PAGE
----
| “A very talented composer.” Vladimir Ashkenazy, pianist and conductor
With many world premieres, scores of performances and multiple recordings of his music, British-French-Israeli composer Nimrod Borenstein is much in demand. Leading artists, ensembles and institutions who feature his work include Vladimir Ashkenazy, the Philharmonia Orchestra, the BBC Philharmonic Orchestra, the Enescu Festival, Ex Cathedra, the Quartetto di Cremona, the Israel Camerata, Roberto Prosseda, Dmitry Sitkovetsky, and many others. The 2019/20 season sees commissioned Borenstein works from both the Hong Kong International Piano Competition and the International Jeunesses Musicales Competition and at least 10 other world and regional premieres - among them Lullaby for string quartet and clarinet (prem.
di Cremona and David Orlowsky, California); Odysseus for cello and piano (prem. International Jeunesses Musicales Competition, Belgrade) and L'Oiseau bleu for solo harp and string orchestra (prem. Anne-Sophie Bertrand, World Harp Congress, Cardiff). Also Yodit for string orchestra (Orquestra Sinfônica Municipal de João Pessoa, Brazil, who are presenting a different Borenstein work every month for seven months in this season).
The son of a renowned painter, Nimrod’s first musical experience came as a child on holiday in France, when on a family walk through a forest they came across an outdoors concert. “I just stopped and refused to move until the concert was finished two hours later. And I told my parents then and there that I wanted to learn violin and be a musician.” recalls Borenstein. A love affair with music started, with the young Borenstein challenging himself by listening to classical works on the radio, then turning the sound down halfway through and himself scoring the way he felt the next 30 seconds would continue (he was often more or less correct)!
In 1984 he won the competition of the Cziffra Foundation, and moved to London in 1986, to pursue his studies as a violinist with Itzhak Rashkovsky at the Royal College of Music. He was then awarded the highest scholarship from the Leverhulme Trust to study composition at the Royal Academy of Music (where he is now an Associate).
Every composer needs artists to perform their music. One of the most important for Borenstein has been Vladimir Ashkenazy, who took an interest early on. A first opportunity to work together arose when Ashkenazy conducted the Philharmonia Orchestra for a performance of The Big Bang and Creation of the Universe to great acclaim. This was quickly followed by a Philharmonia premiere, again with Ashkenazy, If you will it, it is no dream. The collaboration has continued, including in 2017 the release on the Chandos label of a major album conducted by Ashkenazy, entirely devoted to Borenstein’s music. That recording was highly successful and was named BBC Music Magazine 'Choice'.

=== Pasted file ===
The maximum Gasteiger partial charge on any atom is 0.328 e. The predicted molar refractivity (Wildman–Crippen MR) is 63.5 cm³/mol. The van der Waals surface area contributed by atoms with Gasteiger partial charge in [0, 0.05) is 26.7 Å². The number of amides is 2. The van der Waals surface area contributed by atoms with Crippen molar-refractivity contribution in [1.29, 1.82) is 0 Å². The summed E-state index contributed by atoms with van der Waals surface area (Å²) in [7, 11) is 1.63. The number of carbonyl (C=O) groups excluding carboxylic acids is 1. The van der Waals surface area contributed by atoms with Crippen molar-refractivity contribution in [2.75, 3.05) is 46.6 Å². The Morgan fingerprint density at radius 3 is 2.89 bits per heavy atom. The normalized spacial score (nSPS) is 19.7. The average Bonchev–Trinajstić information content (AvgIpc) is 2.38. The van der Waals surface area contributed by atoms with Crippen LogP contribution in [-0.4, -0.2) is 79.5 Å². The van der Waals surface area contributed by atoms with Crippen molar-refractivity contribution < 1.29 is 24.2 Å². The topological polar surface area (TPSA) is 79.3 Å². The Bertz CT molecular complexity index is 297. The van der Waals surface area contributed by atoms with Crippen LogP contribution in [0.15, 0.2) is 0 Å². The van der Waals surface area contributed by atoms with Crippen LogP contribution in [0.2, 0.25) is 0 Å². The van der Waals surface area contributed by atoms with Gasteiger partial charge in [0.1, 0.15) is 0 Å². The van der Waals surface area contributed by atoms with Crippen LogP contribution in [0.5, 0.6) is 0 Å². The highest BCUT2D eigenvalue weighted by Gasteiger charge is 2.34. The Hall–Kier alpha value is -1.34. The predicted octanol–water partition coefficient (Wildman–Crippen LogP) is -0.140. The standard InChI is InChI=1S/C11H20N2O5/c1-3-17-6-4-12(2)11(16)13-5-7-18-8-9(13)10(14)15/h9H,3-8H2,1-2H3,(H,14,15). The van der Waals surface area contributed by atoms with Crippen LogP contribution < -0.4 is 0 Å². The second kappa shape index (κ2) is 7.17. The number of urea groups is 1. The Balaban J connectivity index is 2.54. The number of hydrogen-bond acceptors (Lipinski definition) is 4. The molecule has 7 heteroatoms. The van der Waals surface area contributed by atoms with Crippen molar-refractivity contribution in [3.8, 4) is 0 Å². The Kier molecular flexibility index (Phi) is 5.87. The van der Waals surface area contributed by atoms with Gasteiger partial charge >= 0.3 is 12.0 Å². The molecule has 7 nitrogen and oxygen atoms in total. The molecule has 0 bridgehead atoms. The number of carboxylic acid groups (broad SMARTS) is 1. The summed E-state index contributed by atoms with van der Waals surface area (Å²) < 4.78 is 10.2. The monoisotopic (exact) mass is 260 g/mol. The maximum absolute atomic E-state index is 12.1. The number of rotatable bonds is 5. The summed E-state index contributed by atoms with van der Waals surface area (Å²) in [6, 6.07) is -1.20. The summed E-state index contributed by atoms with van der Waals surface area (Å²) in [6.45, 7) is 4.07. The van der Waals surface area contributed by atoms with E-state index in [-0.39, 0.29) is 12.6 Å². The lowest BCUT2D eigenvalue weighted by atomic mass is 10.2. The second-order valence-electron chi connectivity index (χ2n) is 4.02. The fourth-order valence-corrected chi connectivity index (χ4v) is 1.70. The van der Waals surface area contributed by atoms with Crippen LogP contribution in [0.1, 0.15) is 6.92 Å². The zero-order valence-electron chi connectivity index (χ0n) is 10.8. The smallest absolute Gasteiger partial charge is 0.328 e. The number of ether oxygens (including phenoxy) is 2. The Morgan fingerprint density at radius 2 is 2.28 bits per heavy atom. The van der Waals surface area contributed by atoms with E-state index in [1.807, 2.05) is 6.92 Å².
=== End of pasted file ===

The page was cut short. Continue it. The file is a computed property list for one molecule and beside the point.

Borenstein’s music continues to rise in popularity. His ballet score, Suspended, has received more than 150 performances (from the Edinburgh International Festival to the Taipei Arts Festival) since its premiere in January 2015 at the Royal Opera House, Covent Garden. The score was the launch-recording of the Berlin-based Solaire label.
Other recent recordings include his Concerto for Piano, Trumpet and strings (English Symphony Orchestra, SIgnum) and "Reminiscences" (Nadav Hertzka, Skarbo). A new string quartet commission, Cieli d'Italia, will feature on the next recording of the Quartetto di Cremona, and two of his solo violin works feature on the forthcoming album from Olga Kaler (Centaur).
Borenstein is prolific in writing concertos for a wide variety of instruments, recently including his Cello Concerto No. 2 (premiered by Corinne Morris and the BBC Philharmonic under Frederic Chaslin, broadcast on BBC Radio 3),
L'Oiseau bleu for harp and String Orchestra, Concerto for Trumpet, Piano and String Orchestra, and concerto for Alto Saxophone and String Orchestra. He is currently a quarter of the way through a multi-year '24 Piano Études' project (after Chopin).
Borenstein's substantial catalogue continues to develop and currently numbers more than eighty works including ballet, concertos, orchestral and chamber music as well as vocal and solo instrumental pieces.
"An exuberantly inventive composer"
BBC Music Magazine
"For sheer pleasure and melodic inventiveness nothing I have heard this year touches this delightful CD"
"superbly written for the soloist: the objective qualities of Nimrod Borenstein's violin concerto should ensure its durability."
"Contemporary works full of grand gestures and soaring melody"
"Brilliant - it begins and ends there"
"Proof of modern music’s dizzying variety is found on this beguiling disc"